The Magna Carta, or Great Charter, turns 800 years old next June and yet, like an age-defying elixir, it has been popping up with increasing frequency in U.S. Supreme Court opinions.

By one organization’s count, references by the high court to the English charter grew from fewer than a dozen decisions before the Civil War to more than 30 between 1870 and 1900 and more than 60 since 1940.

This content has been archived. It is available through our partners, LexisNexis® and Bloomberg Law.

To view this content, please continue to their sites.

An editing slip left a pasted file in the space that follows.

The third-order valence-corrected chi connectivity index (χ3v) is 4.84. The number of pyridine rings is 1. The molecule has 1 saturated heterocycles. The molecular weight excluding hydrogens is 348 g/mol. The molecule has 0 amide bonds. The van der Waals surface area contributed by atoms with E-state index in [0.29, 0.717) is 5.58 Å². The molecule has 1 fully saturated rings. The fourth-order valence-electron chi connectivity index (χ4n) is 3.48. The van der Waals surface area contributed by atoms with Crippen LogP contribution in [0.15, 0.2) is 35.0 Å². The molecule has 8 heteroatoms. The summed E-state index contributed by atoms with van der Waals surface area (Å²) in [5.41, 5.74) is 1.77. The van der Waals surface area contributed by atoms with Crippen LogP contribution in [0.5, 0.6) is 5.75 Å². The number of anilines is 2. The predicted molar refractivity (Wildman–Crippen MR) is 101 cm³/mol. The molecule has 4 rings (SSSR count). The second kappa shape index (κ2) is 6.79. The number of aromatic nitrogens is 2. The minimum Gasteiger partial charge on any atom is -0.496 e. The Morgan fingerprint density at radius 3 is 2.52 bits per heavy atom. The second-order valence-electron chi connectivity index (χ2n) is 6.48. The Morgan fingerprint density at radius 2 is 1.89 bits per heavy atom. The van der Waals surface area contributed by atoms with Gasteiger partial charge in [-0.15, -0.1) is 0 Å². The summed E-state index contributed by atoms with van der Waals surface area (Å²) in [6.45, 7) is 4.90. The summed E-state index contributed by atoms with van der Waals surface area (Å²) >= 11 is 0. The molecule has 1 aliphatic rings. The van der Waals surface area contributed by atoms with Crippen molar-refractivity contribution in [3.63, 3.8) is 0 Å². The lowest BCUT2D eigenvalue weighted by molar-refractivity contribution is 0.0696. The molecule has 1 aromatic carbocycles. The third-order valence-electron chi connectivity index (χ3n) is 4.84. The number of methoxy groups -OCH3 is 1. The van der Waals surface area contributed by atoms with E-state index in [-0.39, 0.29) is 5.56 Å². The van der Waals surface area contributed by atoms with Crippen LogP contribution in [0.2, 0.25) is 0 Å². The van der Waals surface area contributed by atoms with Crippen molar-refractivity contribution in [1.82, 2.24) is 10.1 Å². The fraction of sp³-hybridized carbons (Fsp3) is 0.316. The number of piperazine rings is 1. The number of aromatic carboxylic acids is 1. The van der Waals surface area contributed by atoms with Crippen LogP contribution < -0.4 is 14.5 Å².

Not a Lexis Subscriber?
Subscribe Now

Not a Bloomberg Law Subscriber?
Subscribe Now

Why am I seeing this?

LexisNexis® and Bloomberg Law are third party online distributors of the broad collection of current and archived versions of ALM's legal news publications. LexisNexis® and Bloomberg Law customers are able to access and use ALM's content, including content from the National Law Journal, The American Lawyer, Legaltech News, The New York Law Journal, and Corporate Counsel, as well as other sources of legal information.

For questions call 1-877-256-2472 or contact us at [email protected]